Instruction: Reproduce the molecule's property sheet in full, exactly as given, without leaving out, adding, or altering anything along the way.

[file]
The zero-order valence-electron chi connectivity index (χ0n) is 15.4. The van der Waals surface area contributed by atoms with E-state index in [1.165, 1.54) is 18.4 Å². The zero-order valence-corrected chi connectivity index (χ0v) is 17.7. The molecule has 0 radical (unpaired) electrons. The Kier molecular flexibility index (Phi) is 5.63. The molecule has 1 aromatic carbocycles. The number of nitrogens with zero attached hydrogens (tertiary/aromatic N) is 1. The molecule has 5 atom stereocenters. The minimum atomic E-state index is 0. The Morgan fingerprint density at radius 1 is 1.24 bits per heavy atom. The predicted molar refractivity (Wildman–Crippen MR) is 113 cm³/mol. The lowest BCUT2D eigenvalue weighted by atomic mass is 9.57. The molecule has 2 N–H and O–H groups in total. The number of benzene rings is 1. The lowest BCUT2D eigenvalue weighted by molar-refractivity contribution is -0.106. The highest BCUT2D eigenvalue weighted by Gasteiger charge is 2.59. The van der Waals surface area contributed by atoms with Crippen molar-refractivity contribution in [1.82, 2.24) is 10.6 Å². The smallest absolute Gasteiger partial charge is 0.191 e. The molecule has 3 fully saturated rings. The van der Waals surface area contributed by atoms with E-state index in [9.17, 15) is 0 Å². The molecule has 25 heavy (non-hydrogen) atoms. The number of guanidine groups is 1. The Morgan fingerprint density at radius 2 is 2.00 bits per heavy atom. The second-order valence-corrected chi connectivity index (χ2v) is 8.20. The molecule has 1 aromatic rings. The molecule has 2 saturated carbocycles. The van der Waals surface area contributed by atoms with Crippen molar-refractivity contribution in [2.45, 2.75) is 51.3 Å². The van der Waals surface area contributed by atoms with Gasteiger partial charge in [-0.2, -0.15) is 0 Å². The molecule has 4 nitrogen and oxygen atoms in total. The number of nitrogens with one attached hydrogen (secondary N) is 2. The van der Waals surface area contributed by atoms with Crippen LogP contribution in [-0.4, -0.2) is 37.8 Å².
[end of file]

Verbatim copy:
The zero-order valence-electron chi connectivity index (χ0n) is 15.4. The van der Waals surface area contributed by atoms with E-state index in [1.165, 1.54) is 18.4 Å². The zero-order valence-corrected chi connectivity index (χ0v) is 17.7. The molecule has 0 radical (unpaired) electrons. The Kier molecular flexibility index (Phi) is 5.63. The molecule has 1 aromatic carbocycles. The number of nitrogens with zero attached hydrogens (tertiary/aromatic N) is 1. The molecule has 5 atom stereocenters. The minimum atomic E-state index is 0. The Morgan fingerprint density at radius 1 is 1.24 bits per heavy atom. The predicted molar refractivity (Wildman–Crippen MR) is 113 cm³/mol. The lowest BCUT2D eigenvalue weighted by atomic mass is 9.57. The molecule has 2 N–H and O–H groups in total. The number of benzene rings is 1. The lowest BCUT2D eigenvalue weighted by molar-refractivity contribution is -0.106. The highest BCUT2D eigenvalue weighted by Gasteiger charge is 2.59. The van der Waals surface area contributed by atoms with Crippen molar-refractivity contribution in [1.82, 2.24) is 10.6 Å². The smallest absolute Gasteiger partial charge is 0.191 e. The molecule has 3 fully saturated rings. The van der Waals surface area contributed by atoms with E-state index in [9.17, 15) is 0 Å². The molecule has 25 heavy (non-hydrogen) atoms. The number of guanidine groups is 1. The Morgan fingerprint density at radius 2 is 2.00 bits per heavy atom. The second-order valence-corrected chi connectivity index (χ2v) is 8.20. The molecule has 1 aromatic rings. The molecule has 2 saturated carbocycles. The van der Waals surface area contributed by atoms with Crippen molar-refractivity contribution in [2.45, 2.75) is 51.3 Å². The van der Waals surface area contributed by atoms with Gasteiger partial charge in [-0.2, -0.15) is 0 Å². The molecule has 4 nitrogen and oxygen atoms in total. The number of nitrogens with one attached hydrogen (secondary N) is 2. The van der Waals surface area contributed by atoms with Crippen LogP contribution in [-0.4, -0.2) is 37.8 Å².